Canadian gold miner B2Gold Corp has shown its support for the black rhino conservation initiative in Namibia by donating 1000 oz of gold to support the initiative and the communities that protect them
The gold donation is valued at approximately US$1.5 million.
B2Gold’s Rhino Gold Bar initiative was recently launched at two separate events attended by high-level government officials and conservationists in Windhoek, Namibia and Cape Town, South Africa, at the Mining Indaba conference.
In making the announcement, Clive Johnson, President and CEO of B2Gold, outlined the company’s goal of redefining conservation financing stating that the donation represents the first time that gold, a natural resource from the ground, is being used to provide sustainable funding to community-backed initiatives for the protection of the iconic black rhino, a critically-endangered global treasure.
The 1 000 oz of gold was produced at B2Gold’s Otjikoto gold mine located in Namibia. With this donation, 1 000 limited-edition Rhino Gold Bars in varying sizes will be produced and are available for sale to the public. On the reverse of the Rhino Gold Bar, a black rhino mother and calf is represented, symbols of hope for the future of the species. The obverse shows the Namib Desert, an evocative and recognisable image strongly associated with Namibia.
The Rhino Gold Bars are available for purchase through a third-party at the spot price of gold on the date of sale plus a 15% conservation premium and will be available in 500 gram, 1 ounce and half-ounce denominations.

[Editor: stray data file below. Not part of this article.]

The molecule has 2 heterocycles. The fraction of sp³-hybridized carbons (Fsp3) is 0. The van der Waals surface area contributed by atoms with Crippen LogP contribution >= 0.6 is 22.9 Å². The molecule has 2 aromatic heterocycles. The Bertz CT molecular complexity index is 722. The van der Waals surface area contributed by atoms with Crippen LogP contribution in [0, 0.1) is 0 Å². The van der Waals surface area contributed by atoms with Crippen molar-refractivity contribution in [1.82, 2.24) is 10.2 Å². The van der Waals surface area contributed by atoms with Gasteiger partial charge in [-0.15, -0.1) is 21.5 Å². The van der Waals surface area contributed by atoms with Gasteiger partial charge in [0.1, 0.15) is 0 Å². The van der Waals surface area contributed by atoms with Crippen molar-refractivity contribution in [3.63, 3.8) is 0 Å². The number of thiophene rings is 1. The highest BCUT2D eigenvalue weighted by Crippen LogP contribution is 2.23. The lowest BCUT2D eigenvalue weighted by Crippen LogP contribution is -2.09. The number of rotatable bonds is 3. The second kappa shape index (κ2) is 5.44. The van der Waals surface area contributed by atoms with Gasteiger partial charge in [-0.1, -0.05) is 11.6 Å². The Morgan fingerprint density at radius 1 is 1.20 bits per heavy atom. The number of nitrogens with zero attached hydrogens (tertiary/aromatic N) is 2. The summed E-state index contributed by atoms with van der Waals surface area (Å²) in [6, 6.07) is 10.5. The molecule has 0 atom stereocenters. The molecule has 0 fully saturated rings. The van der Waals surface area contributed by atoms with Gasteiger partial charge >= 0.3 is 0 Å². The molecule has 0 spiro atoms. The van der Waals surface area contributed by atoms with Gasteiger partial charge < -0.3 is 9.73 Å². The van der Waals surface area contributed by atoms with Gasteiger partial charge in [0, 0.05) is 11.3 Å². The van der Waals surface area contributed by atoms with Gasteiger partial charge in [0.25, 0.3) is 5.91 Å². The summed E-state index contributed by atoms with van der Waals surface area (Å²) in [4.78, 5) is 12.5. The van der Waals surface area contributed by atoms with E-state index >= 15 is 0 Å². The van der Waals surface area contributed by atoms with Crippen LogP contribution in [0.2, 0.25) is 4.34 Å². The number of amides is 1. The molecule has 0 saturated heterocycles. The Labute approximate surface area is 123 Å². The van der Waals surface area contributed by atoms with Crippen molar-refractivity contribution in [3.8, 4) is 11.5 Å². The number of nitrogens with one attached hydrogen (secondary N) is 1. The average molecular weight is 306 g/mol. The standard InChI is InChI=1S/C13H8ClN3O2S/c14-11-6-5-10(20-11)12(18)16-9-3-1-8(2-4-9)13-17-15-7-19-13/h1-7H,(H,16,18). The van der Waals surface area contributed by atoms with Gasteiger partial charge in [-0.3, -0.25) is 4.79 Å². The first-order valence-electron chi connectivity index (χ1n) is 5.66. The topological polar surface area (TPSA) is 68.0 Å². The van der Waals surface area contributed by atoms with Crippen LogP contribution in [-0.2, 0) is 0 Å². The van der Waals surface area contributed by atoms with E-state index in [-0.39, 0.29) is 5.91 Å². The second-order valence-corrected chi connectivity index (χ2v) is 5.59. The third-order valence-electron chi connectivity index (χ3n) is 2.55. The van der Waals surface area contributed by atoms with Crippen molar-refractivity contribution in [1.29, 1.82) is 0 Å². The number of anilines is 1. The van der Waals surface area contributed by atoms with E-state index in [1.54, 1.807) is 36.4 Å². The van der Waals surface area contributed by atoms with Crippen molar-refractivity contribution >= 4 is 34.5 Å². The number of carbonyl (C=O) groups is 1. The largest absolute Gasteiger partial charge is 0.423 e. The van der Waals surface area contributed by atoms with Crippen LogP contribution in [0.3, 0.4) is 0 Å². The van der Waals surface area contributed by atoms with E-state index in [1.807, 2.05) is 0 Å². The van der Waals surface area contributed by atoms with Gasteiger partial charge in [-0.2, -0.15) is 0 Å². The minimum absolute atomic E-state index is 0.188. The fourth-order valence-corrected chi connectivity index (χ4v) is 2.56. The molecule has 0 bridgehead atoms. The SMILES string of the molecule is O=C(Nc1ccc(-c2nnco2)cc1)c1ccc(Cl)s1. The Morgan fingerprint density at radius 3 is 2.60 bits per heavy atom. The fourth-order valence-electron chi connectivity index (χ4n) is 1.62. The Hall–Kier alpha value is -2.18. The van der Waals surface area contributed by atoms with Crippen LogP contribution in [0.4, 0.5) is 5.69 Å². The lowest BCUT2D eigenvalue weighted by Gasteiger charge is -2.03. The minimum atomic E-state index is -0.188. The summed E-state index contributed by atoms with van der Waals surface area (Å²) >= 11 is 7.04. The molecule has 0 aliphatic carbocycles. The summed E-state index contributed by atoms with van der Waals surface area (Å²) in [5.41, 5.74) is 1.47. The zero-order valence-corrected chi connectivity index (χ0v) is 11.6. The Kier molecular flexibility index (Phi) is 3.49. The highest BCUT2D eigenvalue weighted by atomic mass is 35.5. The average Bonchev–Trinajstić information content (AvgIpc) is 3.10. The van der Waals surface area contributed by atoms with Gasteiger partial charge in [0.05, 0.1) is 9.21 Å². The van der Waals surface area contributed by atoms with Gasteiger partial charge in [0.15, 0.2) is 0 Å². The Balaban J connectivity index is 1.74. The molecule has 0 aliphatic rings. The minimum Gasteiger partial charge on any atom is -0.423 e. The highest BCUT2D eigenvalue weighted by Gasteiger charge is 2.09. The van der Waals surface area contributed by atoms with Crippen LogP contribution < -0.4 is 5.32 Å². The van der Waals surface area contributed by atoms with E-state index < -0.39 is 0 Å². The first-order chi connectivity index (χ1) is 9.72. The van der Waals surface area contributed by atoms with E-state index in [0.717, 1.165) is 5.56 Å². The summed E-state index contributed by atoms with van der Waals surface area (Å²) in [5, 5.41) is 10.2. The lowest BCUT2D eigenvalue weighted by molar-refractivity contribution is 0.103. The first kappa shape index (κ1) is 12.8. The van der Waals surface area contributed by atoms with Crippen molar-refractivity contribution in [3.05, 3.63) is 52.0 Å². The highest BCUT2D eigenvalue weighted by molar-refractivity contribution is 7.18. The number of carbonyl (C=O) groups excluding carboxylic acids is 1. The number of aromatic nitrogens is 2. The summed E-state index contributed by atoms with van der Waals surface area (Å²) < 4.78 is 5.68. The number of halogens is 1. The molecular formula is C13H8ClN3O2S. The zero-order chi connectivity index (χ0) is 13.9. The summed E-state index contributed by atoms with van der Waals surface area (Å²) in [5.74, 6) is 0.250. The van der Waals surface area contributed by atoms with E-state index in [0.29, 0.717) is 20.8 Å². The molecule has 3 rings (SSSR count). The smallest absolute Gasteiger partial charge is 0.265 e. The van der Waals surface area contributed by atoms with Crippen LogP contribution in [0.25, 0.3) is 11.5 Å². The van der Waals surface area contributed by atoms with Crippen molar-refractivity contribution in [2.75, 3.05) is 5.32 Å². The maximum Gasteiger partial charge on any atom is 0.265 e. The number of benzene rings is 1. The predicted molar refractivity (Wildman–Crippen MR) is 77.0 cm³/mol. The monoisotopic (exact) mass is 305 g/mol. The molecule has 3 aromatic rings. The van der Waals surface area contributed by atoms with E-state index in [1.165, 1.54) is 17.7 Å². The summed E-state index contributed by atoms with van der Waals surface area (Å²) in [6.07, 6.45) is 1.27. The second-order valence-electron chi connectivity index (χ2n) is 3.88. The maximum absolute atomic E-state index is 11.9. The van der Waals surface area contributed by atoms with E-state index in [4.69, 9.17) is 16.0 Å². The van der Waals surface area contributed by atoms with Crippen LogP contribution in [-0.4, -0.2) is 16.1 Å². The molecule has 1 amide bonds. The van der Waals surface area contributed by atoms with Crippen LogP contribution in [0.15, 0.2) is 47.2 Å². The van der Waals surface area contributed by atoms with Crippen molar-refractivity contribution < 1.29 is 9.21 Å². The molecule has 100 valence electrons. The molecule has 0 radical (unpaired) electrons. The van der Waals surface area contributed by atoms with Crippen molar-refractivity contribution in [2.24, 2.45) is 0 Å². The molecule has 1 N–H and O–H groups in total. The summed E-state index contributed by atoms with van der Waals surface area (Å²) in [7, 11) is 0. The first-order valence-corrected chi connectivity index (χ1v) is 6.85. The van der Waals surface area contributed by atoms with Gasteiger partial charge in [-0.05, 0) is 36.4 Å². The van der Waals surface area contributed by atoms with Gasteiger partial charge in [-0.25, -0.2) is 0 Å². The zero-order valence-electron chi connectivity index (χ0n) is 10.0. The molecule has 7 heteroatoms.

The proceeds from the sale of the Rhino Gold Bars will be managed by B2Gold and an Advisory Committee, which includes representatives from Save the Rhino Trust Namibia, Integrated Rural Development and Nature Conservation, Namibia Chamber of Environment, and the Namibia Ministry of Environment and Tourism.
The conservation premium will be used to fund the production of a follow-up range of gold bars or coins, which will be distinctly different from the first 1 000 Rhino Gold Bars, ensuring that this ground-breaking initiative remains self-sustaining.
A portion of the proceeds will be invested to provide long-term sustainable financing for black rhino conservation, while significant funding will be applied immediately to conservation actions in the field, including support for patrols, intelligence activities, and to support rural communities for whom the protection of rhinos is their birthright.
Today, the northwest of Namibia is home to the last and largest free-roaming population of black rhinos in the world. Their home is an area of 25 000 km2, with no national park status, few roads and no control over who comes in or out.
The recovery of this population of black rhino is due to the dedication of the organizations and communities that have committed themselves to the protection of black rhinos in northwestern Namibia. A rhino-based economy has developed in Namibia’s northwest, with rhino tracking central to tourism development that in turn provides jobs, income and hope for the future for Namibians.